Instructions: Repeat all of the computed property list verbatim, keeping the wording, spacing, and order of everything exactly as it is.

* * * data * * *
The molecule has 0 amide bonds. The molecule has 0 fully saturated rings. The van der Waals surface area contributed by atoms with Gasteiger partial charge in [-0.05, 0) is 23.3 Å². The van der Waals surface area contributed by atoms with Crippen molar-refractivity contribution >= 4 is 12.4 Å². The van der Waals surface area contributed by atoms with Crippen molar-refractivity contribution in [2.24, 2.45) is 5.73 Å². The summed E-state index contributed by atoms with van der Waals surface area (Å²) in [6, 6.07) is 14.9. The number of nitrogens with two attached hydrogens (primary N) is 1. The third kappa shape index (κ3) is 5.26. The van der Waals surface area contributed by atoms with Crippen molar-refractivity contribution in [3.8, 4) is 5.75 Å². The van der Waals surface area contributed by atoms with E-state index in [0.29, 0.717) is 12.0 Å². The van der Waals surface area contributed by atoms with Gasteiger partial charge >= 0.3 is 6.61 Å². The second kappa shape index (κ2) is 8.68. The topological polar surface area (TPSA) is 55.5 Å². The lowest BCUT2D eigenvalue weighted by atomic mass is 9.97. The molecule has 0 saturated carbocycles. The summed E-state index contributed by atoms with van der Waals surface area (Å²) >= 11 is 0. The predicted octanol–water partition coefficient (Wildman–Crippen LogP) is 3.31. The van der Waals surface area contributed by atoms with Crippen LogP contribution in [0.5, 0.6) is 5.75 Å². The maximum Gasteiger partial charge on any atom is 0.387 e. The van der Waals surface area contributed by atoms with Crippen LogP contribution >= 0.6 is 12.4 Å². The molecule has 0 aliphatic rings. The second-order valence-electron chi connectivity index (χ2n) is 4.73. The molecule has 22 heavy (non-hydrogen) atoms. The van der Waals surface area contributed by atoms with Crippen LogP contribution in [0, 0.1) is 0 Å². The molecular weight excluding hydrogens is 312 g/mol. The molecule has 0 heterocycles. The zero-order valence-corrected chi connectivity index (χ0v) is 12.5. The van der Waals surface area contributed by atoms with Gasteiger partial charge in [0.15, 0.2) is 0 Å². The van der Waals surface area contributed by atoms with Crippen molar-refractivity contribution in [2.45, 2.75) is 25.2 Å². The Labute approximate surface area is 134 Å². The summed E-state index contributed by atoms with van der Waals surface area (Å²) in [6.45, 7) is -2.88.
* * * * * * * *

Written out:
The molecule has 0 amide bonds. The molecule has 0 fully saturated rings. The van der Waals surface area contributed by atoms with Gasteiger partial charge in [-0.05, 0) is 23.3 Å². The van der Waals surface area contributed by atoms with Crippen molar-refractivity contribution >= 4 is 12.4 Å². The van der Waals surface area contributed by atoms with Crippen molar-refractivity contribution in [2.24, 2.45) is 5.73 Å². The summed E-state index contributed by atoms with van der Waals surface area (Å²) in [6, 6.07) is 14.9. The number of nitrogens with two attached hydrogens (primary N) is 1. The third kappa shape index (κ3) is 5.26. The van der Waals surface area contributed by atoms with Crippen molar-refractivity contribution in [3.8, 4) is 5.75 Å². The van der Waals surface area contributed by atoms with E-state index in [0.29, 0.717) is 12.0 Å². The van der Waals surface area contributed by atoms with Gasteiger partial charge >= 0.3 is 6.61 Å². The second kappa shape index (κ2) is 8.68. The topological polar surface area (TPSA) is 55.5 Å². The lowest BCUT2D eigenvalue weighted by atomic mass is 9.97. The molecule has 0 saturated carbocycles. The summed E-state index contributed by atoms with van der Waals surface area (Å²) >= 11 is 0. The predicted octanol–water partition coefficient (Wildman–Crippen LogP) is 3.31. The van der Waals surface area contributed by atoms with Crippen LogP contribution in [0.5, 0.6) is 5.75 Å². The maximum Gasteiger partial charge on any atom is 0.387 e. The van der Waals surface area contributed by atoms with Crippen LogP contribution >= 0.6 is 12.4 Å². The molecule has 0 aliphatic rings. The second-order valence-electron chi connectivity index (χ2n) is 4.73. The molecule has 22 heavy (non-hydrogen) atoms. The van der Waals surface area contributed by atoms with Crippen LogP contribution in [0, 0.1) is 0 Å². The molecular weight excluding hydrogens is 312 g/mol. The molecule has 0 heterocycles. The zero-order valence-corrected chi connectivity index (χ0v) is 12.5. The van der Waals surface area contributed by atoms with Gasteiger partial charge in [0.15, 0.2) is 0 Å². The van der Waals surface area contributed by atoms with Crippen molar-refractivity contribution in [2.45, 2.75) is 25.2 Å². The Labute approximate surface area is 134 Å². The summed E-state index contributed by atoms with van der Waals surface area (Å²) in [6.45, 7) is -2.88.